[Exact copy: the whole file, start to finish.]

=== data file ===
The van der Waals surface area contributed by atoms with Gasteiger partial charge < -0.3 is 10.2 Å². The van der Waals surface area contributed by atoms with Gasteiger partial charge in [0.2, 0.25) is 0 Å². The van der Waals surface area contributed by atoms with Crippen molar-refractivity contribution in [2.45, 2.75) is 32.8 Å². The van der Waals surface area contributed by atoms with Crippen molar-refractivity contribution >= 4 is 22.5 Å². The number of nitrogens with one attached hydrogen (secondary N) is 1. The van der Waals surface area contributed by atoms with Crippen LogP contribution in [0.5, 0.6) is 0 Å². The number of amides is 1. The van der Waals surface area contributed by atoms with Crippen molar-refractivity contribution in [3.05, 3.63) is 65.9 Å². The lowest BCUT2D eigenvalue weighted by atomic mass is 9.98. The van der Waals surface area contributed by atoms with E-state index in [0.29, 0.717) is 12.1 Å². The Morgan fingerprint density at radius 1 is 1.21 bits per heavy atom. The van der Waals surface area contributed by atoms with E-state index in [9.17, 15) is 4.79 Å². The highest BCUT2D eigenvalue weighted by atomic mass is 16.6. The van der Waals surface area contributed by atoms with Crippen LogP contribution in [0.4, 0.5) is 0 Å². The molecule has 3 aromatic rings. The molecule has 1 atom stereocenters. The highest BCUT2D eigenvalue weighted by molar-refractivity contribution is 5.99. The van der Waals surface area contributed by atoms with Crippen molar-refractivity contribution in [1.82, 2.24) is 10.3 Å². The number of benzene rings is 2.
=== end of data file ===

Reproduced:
The van der Waals surface area contributed by atoms with Gasteiger partial charge < -0.3 is 10.2 Å². The van der Waals surface area contributed by atoms with Gasteiger partial charge in [0.2, 0.25) is 0 Å². The van der Waals surface area contributed by atoms with Crippen molar-refractivity contribution in [2.45, 2.75) is 32.8 Å². The van der Waals surface area contributed by atoms with Crippen molar-refractivity contribution >= 4 is 22.5 Å². The number of nitrogens with one attached hydrogen (secondary N) is 1. The van der Waals surface area contributed by atoms with Crippen LogP contribution in [0.5, 0.6) is 0 Å². The number of amides is 1. The van der Waals surface area contributed by atoms with Crippen molar-refractivity contribution in [3.05, 3.63) is 65.9 Å². The lowest BCUT2D eigenvalue weighted by atomic mass is 9.98. The van der Waals surface area contributed by atoms with E-state index in [0.29, 0.717) is 12.1 Å². The Morgan fingerprint density at radius 1 is 1.21 bits per heavy atom. The van der Waals surface area contributed by atoms with E-state index in [9.17, 15) is 4.79 Å². The highest BCUT2D eigenvalue weighted by atomic mass is 16.6. The van der Waals surface area contributed by atoms with Crippen LogP contribution in [0.4, 0.5) is 0 Å². The molecule has 3 aromatic rings. The molecule has 1 atom stereocenters. The highest BCUT2D eigenvalue weighted by molar-refractivity contribution is 5.99. The van der Waals surface area contributed by atoms with Crippen molar-refractivity contribution in [1.82, 2.24) is 10.3 Å². The number of benzene rings is 2.